Diets low on saturated fats do not curb heart disease, or help people to live longer, according to a leading US heart expert, who argues that foods such as butter, cream and cheese have been “demonised” since the 1950s.
The declaration is made by Dr James DiNicolantonio in the medical journal, Open Heart , following a review of dozens of peer-examined investigations, including one that probed 21 studies that examined nearly 350,000 people worldwide.
Changes to dietary guidelines, which urge people to replace foods rich in saturated fats with those rich in carbohydrates, or omega 6-rich polyunsaturated fats, should be “strongly considered” urgently, he insisted.
The bad reputation for saturated fats was created in 1952 on the back of a study that examined evidence from six countries, though Dr DiNicolantonio argued that the author ignored contradictory evidence from 16 other countries.
However, the label stuck, particularly on the back of a heart attack suffered by the then US president, Dwight Eisenhower, who was then just in his 50s, which was blamed by popular lore on his rich diet.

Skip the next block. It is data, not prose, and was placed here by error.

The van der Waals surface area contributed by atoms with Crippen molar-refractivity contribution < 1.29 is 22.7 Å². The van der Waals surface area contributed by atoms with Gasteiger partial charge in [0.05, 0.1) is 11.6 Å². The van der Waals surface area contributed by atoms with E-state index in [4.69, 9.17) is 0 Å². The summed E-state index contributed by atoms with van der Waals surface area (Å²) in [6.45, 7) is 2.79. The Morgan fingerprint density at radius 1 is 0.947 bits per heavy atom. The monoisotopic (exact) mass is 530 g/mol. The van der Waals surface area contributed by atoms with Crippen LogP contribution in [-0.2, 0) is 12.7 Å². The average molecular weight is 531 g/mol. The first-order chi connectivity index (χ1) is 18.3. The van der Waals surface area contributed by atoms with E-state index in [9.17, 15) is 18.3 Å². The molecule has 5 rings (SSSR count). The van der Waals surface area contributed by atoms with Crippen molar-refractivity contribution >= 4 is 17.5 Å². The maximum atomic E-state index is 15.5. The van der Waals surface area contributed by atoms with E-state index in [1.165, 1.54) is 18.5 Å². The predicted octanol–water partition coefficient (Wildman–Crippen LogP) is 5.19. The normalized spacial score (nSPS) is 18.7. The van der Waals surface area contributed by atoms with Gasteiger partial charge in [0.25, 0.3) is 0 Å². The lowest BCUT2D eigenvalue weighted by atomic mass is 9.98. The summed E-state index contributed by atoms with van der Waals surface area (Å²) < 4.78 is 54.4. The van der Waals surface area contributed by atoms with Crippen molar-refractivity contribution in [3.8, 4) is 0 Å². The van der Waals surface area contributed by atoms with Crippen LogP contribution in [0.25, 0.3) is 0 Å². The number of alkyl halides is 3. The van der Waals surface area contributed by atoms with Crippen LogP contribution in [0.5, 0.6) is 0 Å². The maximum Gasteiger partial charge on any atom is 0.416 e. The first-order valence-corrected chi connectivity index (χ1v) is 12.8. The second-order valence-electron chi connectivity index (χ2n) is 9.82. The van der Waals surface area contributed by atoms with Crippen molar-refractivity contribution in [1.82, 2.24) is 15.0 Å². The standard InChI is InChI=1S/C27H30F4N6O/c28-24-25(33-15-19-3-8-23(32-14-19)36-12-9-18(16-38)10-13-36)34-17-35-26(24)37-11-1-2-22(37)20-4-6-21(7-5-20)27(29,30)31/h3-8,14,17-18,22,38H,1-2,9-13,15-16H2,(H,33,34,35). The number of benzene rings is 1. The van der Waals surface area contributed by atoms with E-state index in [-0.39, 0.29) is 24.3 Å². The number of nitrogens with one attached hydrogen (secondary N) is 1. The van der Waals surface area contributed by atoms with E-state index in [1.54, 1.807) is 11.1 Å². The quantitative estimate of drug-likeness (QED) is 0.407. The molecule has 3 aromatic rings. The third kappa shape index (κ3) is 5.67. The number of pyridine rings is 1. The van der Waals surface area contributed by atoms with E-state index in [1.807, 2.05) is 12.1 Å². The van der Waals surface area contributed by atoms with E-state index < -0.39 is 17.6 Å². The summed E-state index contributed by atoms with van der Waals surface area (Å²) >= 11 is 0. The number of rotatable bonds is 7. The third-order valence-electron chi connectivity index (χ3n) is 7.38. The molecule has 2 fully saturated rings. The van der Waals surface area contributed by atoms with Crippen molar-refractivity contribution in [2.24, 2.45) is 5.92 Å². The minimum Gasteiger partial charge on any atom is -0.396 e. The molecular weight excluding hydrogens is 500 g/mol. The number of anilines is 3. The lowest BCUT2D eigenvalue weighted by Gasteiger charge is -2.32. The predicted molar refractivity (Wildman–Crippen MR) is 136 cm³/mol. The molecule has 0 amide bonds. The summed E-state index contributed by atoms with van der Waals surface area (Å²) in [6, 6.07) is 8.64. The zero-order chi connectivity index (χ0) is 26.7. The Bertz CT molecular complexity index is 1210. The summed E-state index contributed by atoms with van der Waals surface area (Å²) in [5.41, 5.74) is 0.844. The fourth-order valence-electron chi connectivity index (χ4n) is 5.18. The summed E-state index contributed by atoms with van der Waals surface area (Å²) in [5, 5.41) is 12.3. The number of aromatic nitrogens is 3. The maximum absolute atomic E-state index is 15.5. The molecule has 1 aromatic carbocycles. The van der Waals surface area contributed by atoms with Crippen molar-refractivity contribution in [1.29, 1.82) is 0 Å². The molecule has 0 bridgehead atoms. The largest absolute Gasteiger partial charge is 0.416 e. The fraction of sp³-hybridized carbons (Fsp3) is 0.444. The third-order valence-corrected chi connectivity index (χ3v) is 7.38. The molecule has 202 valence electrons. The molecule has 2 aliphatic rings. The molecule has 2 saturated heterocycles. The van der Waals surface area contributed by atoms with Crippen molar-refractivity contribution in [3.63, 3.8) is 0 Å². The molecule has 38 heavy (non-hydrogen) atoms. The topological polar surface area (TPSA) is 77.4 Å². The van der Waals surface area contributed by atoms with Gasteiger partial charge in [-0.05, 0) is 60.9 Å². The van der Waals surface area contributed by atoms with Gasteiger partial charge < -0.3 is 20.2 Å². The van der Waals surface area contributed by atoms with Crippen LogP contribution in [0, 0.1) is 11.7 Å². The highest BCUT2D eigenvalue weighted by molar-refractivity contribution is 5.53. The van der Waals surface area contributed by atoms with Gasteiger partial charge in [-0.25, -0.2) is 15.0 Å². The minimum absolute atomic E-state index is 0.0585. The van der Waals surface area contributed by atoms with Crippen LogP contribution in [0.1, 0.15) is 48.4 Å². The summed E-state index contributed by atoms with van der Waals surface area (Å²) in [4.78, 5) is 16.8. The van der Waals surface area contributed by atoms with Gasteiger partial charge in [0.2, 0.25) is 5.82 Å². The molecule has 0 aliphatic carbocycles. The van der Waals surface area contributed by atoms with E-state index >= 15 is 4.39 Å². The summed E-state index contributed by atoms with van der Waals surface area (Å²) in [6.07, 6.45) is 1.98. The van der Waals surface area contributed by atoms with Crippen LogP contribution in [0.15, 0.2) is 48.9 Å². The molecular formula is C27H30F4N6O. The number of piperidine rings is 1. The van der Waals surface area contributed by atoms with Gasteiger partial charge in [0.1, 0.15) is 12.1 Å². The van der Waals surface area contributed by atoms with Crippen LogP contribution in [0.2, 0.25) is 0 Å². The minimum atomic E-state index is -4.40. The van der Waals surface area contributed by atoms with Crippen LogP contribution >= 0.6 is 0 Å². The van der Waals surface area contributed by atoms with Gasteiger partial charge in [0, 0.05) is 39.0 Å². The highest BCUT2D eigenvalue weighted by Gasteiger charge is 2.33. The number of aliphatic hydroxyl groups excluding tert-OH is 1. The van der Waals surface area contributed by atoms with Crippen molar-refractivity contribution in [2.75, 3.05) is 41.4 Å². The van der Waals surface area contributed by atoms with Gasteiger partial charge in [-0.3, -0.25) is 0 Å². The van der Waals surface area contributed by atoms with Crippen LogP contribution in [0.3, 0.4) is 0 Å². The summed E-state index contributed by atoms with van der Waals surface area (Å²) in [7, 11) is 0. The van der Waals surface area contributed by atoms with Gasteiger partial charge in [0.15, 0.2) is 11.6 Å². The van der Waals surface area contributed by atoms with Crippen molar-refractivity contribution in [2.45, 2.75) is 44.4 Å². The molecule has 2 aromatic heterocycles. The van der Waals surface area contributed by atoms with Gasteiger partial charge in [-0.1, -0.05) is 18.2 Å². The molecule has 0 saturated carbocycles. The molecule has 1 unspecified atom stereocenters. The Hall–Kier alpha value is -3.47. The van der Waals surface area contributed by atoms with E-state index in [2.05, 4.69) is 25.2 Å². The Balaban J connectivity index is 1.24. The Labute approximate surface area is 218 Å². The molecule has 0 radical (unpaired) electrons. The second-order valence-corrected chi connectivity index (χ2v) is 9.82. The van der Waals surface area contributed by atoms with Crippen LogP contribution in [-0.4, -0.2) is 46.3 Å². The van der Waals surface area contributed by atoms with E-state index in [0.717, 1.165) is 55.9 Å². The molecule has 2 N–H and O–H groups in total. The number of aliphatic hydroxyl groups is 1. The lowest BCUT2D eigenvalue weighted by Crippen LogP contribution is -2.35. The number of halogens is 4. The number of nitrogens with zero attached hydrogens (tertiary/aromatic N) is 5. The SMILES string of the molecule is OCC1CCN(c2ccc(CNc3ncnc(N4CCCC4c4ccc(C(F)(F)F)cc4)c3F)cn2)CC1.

A recent study warned that replacing saturated fats and trans fatty acids with omega 6 fatty acids, without a corresponding rise in omega 3 fatty acids, appears to increase the risk of death from coronary heart and cardiovascular diseases.
“We need a public health campaign as strong as the one we had in the 70s and 80s demonising saturated fats, to say that we got it wrong,” he said.
Dr DiNicolantonio's warning was criticised last night. Prof Bruce Griffin, professor of nutritional metabolism at the Uuniversity of Surrey said "no definitive evidence to support a causal relationship between diet and disease exists."